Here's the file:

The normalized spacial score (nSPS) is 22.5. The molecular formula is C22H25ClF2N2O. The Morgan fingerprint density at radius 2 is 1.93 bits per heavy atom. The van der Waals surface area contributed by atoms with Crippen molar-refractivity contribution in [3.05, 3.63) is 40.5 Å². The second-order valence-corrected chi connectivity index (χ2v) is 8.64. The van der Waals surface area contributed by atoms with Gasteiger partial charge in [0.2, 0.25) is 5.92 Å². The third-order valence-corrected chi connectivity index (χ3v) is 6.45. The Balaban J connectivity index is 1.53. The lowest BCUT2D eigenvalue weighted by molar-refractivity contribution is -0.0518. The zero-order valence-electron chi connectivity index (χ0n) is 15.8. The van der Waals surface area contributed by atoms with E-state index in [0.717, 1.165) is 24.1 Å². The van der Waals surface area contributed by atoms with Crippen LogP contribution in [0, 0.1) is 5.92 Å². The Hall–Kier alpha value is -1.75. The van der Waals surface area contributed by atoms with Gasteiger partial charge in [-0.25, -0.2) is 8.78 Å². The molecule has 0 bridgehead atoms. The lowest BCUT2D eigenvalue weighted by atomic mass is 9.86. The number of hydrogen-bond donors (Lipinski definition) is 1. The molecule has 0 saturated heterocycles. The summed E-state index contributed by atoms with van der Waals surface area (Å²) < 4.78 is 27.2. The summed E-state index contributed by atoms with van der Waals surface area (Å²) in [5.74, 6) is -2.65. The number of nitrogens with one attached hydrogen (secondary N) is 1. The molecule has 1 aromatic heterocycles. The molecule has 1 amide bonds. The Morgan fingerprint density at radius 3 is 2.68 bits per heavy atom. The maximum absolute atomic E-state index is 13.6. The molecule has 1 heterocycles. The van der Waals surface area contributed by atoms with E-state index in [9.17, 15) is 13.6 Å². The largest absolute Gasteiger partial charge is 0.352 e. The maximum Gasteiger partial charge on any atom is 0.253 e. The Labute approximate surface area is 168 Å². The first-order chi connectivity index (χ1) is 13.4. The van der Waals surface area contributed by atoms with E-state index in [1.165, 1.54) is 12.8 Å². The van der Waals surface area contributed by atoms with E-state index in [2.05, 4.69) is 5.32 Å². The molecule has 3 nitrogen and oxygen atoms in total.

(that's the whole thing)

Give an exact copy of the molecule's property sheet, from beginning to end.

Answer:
The normalized spacial score (nSPS) is 22.5. The molecular formula is C22H25ClF2N2O. The Morgan fingerprint density at radius 2 is 1.93 bits per heavy atom. The van der Waals surface area contributed by atoms with Crippen molar-refractivity contribution in [3.05, 3.63) is 40.5 Å². The second-order valence-corrected chi connectivity index (χ2v) is 8.64. The van der Waals surface area contributed by atoms with Gasteiger partial charge in [0.2, 0.25) is 5.92 Å². The third-order valence-corrected chi connectivity index (χ3v) is 6.45. The Balaban J connectivity index is 1.53. The lowest BCUT2D eigenvalue weighted by molar-refractivity contribution is -0.0518. The zero-order valence-electron chi connectivity index (χ0n) is 15.8. The van der Waals surface area contributed by atoms with E-state index in [0.717, 1.165) is 24.1 Å². The van der Waals surface area contributed by atoms with Crippen LogP contribution in [0, 0.1) is 5.92 Å². The Hall–Kier alpha value is -1.75. The van der Waals surface area contributed by atoms with Gasteiger partial charge in [-0.25, -0.2) is 8.78 Å². The molecule has 0 bridgehead atoms. The lowest BCUT2D eigenvalue weighted by atomic mass is 9.86. The number of hydrogen-bond donors (Lipinski definition) is 1. The molecule has 0 saturated heterocycles. The summed E-state index contributed by atoms with van der Waals surface area (Å²) < 4.78 is 27.2. The summed E-state index contributed by atoms with van der Waals surface area (Å²) in [5.74, 6) is -2.65. The number of nitrogens with one attached hydrogen (secondary N) is 1. The molecule has 1 aromatic heterocycles. The molecule has 1 amide bonds. The Morgan fingerprint density at radius 3 is 2.68 bits per heavy atom. The maximum absolute atomic E-state index is 13.6. The molecule has 1 heterocycles. The van der Waals surface area contributed by atoms with E-state index in [9.17, 15) is 13.6 Å². The largest absolute Gasteiger partial charge is 0.352 e. The maximum Gasteiger partial charge on any atom is 0.253 e. The Labute approximate surface area is 168 Å². The first-order chi connectivity index (χ1) is 13.4. The van der Waals surface area contributed by atoms with E-state index in [1.165, 1.54) is 12.8 Å². The van der Waals surface area contributed by atoms with E-state index in [2.05, 4.69) is 5.32 Å². The molecule has 3 nitrogen and oxygen atoms in total.